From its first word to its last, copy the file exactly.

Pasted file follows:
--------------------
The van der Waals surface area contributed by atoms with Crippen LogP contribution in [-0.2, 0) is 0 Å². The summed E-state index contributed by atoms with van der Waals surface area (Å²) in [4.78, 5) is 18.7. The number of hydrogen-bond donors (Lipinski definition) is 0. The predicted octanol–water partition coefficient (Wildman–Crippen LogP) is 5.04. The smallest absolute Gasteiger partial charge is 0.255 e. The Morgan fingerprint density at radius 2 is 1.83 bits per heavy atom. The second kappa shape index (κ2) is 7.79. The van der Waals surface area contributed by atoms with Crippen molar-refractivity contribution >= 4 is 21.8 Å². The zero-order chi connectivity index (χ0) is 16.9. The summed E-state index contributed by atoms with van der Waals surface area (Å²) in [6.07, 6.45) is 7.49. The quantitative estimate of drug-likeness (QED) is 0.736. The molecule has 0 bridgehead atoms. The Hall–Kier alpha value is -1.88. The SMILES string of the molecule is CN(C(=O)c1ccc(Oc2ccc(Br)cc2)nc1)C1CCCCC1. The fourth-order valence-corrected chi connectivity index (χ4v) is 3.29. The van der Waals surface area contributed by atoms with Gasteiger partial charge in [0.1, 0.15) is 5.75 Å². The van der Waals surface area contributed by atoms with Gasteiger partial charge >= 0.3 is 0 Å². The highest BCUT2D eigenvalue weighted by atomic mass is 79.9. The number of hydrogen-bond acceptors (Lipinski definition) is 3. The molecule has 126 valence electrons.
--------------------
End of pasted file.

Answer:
The van der Waals surface area contributed by atoms with Crippen LogP contribution in [-0.2, 0) is 0 Å². The summed E-state index contributed by atoms with van der Waals surface area (Å²) in [4.78, 5) is 18.7. The number of hydrogen-bond donors (Lipinski definition) is 0. The predicted octanol–water partition coefficient (Wildman–Crippen LogP) is 5.04. The smallest absolute Gasteiger partial charge is 0.255 e. The Morgan fingerprint density at radius 2 is 1.83 bits per heavy atom. The second kappa shape index (κ2) is 7.79. The van der Waals surface area contributed by atoms with Crippen molar-refractivity contribution >= 4 is 21.8 Å². The zero-order chi connectivity index (χ0) is 16.9. The summed E-state index contributed by atoms with van der Waals surface area (Å²) in [6.07, 6.45) is 7.49. The quantitative estimate of drug-likeness (QED) is 0.736. The molecule has 0 bridgehead atoms. The Hall–Kier alpha value is -1.88. The SMILES string of the molecule is CN(C(=O)c1ccc(Oc2ccc(Br)cc2)nc1)C1CCCCC1. The fourth-order valence-corrected chi connectivity index (χ4v) is 3.29. The van der Waals surface area contributed by atoms with Gasteiger partial charge in [0.1, 0.15) is 5.75 Å². The van der Waals surface area contributed by atoms with Gasteiger partial charge >= 0.3 is 0 Å². The highest BCUT2D eigenvalue weighted by atomic mass is 79.9. The number of hydrogen-bond acceptors (Lipinski definition) is 3. The molecule has 126 valence electrons.